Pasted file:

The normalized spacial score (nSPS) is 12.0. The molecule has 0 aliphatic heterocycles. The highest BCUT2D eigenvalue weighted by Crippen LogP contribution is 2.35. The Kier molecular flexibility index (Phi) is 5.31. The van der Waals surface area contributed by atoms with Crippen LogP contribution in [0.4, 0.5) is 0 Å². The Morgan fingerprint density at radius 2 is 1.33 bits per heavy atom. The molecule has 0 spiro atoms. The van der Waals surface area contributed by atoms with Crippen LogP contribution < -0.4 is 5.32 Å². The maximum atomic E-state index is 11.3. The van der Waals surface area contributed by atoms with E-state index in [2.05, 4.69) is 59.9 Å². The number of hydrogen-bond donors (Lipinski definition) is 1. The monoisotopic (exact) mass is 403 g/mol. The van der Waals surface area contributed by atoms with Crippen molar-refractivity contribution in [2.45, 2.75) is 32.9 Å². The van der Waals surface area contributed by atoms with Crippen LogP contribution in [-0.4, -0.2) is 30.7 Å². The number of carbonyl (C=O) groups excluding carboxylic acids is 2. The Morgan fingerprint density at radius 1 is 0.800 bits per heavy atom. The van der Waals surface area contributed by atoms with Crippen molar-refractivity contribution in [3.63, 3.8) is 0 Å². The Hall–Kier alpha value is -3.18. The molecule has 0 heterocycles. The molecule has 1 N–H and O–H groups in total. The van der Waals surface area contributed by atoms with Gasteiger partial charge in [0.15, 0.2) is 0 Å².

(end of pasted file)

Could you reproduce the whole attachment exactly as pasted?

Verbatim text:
The normalized spacial score (nSPS) is 12.0. The molecule has 0 aliphatic heterocycles. The highest BCUT2D eigenvalue weighted by Crippen LogP contribution is 2.35. The Kier molecular flexibility index (Phi) is 5.31. The van der Waals surface area contributed by atoms with Crippen LogP contribution in [0.4, 0.5) is 0 Å². The Morgan fingerprint density at radius 2 is 1.33 bits per heavy atom. The molecule has 0 spiro atoms. The van der Waals surface area contributed by atoms with Crippen LogP contribution < -0.4 is 5.32 Å². The maximum atomic E-state index is 11.3. The van der Waals surface area contributed by atoms with E-state index in [2.05, 4.69) is 59.9 Å². The number of hydrogen-bond donors (Lipinski definition) is 1. The monoisotopic (exact) mass is 403 g/mol. The van der Waals surface area contributed by atoms with Crippen molar-refractivity contribution in [2.45, 2.75) is 32.9 Å². The van der Waals surface area contributed by atoms with Crippen LogP contribution in [-0.4, -0.2) is 30.7 Å². The number of carbonyl (C=O) groups excluding carboxylic acids is 2. The Morgan fingerprint density at radius 1 is 0.800 bits per heavy atom. The van der Waals surface area contributed by atoms with Crippen molar-refractivity contribution in [3.63, 3.8) is 0 Å². The Hall–Kier alpha value is -3.18. The molecule has 0 heterocycles. The molecule has 1 N–H and O–H groups in total. The van der Waals surface area contributed by atoms with Gasteiger partial charge in [0.15, 0.2) is 0 Å².